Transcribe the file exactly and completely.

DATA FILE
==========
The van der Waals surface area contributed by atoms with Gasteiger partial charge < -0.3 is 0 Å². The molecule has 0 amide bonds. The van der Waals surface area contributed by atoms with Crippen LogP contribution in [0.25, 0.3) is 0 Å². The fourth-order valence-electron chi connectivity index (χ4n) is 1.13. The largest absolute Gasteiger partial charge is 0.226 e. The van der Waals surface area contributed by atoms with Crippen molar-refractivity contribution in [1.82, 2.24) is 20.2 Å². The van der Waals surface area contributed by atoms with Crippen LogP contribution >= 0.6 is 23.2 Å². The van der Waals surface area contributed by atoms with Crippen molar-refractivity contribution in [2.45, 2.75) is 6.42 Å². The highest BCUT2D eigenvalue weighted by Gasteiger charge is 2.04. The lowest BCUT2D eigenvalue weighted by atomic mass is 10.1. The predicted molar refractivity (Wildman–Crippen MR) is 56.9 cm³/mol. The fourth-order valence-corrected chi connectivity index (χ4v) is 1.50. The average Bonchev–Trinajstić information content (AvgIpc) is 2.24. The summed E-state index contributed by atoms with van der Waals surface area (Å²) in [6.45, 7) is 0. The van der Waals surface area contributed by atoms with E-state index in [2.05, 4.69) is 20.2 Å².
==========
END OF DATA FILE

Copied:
The van der Waals surface area contributed by atoms with Gasteiger partial charge < -0.3 is 0 Å². The molecule has 0 amide bonds. The van der Waals surface area contributed by atoms with Crippen LogP contribution in [0.25, 0.3) is 0 Å². The fourth-order valence-electron chi connectivity index (χ4n) is 1.13. The largest absolute Gasteiger partial charge is 0.226 e. The van der Waals surface area contributed by atoms with Crippen molar-refractivity contribution in [1.82, 2.24) is 20.2 Å². The van der Waals surface area contributed by atoms with Crippen LogP contribution >= 0.6 is 23.2 Å². The van der Waals surface area contributed by atoms with Crippen molar-refractivity contribution in [2.45, 2.75) is 6.42 Å². The highest BCUT2D eigenvalue weighted by Gasteiger charge is 2.04. The lowest BCUT2D eigenvalue weighted by atomic mass is 10.1. The predicted molar refractivity (Wildman–Crippen MR) is 56.9 cm³/mol. The fourth-order valence-corrected chi connectivity index (χ4v) is 1.50. The average Bonchev–Trinajstić information content (AvgIpc) is 2.24. The summed E-state index contributed by atoms with van der Waals surface area (Å²) in [6.45, 7) is 0. The van der Waals surface area contributed by atoms with E-state index in [2.05, 4.69) is 20.2 Å².